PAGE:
The doctrine of the incarnation reminds us that Jesus was both divine and human. His humanity endured enormous stress as he was repeatedly rejected by the very people he came to love. It hurt.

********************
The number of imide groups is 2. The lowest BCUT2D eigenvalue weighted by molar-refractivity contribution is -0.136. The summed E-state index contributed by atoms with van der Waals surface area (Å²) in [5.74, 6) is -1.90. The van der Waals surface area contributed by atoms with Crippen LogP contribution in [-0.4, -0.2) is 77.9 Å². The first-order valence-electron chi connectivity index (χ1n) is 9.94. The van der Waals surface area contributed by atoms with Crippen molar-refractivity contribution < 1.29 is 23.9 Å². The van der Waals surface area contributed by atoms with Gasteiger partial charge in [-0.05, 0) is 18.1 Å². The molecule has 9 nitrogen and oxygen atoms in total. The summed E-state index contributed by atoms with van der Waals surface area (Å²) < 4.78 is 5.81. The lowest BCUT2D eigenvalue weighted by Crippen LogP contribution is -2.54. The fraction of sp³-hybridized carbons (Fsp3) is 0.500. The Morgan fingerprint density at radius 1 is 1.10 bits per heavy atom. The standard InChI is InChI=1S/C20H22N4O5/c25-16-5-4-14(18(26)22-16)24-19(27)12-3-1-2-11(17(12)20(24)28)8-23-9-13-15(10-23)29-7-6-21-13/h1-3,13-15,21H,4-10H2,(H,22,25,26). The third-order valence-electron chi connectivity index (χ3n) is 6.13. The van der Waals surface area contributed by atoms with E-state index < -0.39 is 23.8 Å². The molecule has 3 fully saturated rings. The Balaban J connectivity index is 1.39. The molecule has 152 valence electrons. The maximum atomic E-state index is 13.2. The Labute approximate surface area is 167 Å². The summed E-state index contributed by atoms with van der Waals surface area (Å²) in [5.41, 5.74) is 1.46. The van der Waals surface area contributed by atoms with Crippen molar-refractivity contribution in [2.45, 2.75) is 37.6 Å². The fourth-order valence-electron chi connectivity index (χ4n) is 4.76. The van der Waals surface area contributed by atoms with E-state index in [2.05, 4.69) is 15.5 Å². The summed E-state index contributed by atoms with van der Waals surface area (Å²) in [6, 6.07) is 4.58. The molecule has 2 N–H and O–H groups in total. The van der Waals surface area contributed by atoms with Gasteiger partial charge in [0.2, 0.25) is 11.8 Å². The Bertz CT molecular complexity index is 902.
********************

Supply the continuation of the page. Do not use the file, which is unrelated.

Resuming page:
In fact, on the eve of his arrest we find Jesus so distressed over what is coming that he collapsed in an olive grove, weeping, under such duress that he perspired drops of blood. It was heartbreaking for Jesus. The purpose of his trip to earth was to give grace to people, but so many people rejected, or were indifferent to, the good news he brought. Because Jesus wasn't the kind of savior people were expecting, he was rejected by most, and the few who accepted him were mainly from the other side of the tracks. Jesus was considered edgy by the religious establishment. He was an antiestablishment heretic who ignored certain "sacred" Jewish practices. He did his own thing, often in blatant defiance of the most respected religious leaders. Jesus wasn't the kind of revolutionary one might have expected to make history. He didn't manipulate the crowds or pull together coalitions, gathering as much power as possible. In fact, he ignored the systems of power that made the ancient world function. Yet grace was ever present in his life and ministry, even in his relationships with his enemies. Jesus wasn't so much angry at the religious establishment as he was heartbroken over their unbelief – so much so that he once broke down as he approached Jerusalem. Looking down over the city from a high hill, he said, "If you only knew..." (Luke 19:42 GNT). Choosing to follow Jesus wasn't a respectable, admirable thing to do. Following Jesus was truly radical. It would cost you – and it might cost you everything. It was like wearing a Red Sox cap in the middle of Yankee Stadium. It was a provocation. And why did Jesus go through all of this? Why did he knowingly invite so much ridicule and shame, so much pain and embarrassment? Why was he willing to start life in a feeding trough, only so he could end it by being cursed at, flogged, stripped of his clothes, and nailed an executioner’s cross? Why did he leave the Father’s side and exit heaven to wander around this heartsick place? He did all of this for one reason: you. That's right – you. He caught your eye through history's window as he stared over the bannister of heaven, and he determined that he would care for you and give you a chance. He would make grace available and give you an opportunity to enjoy peace again. And maybe you already know all of this. But I'm wondering if you really know it. Like a lover catching the first glance of his beloved in a crowded train station after a long journey back home from a faraway land, Jesus caught your eye and then endured the cross so that you might be invited to dine again with God. Into a culture where the gods seemed to look, and behave, like superhumans with perfect physiques and Herculean qualities – came Jesus. The one true God didn't come adorned with Romanesque glory, and he didn't arrive to celebration in a city like Rome or Athens, Alexandria or Jerusalem. He arrived in Bethlehem, and he came as an innocent child. Jesus went through hell to show his kindness, to give us grace. He was on a mission to woo back God's long, lost love. Us. Johnnie Moore appears this Monday on LIFE Today. Reprinted by permission. Dirty God by Johnnie Moore, ©2013, Thomas Nelson Inc. Nashville, Tennessee. All rights reserved.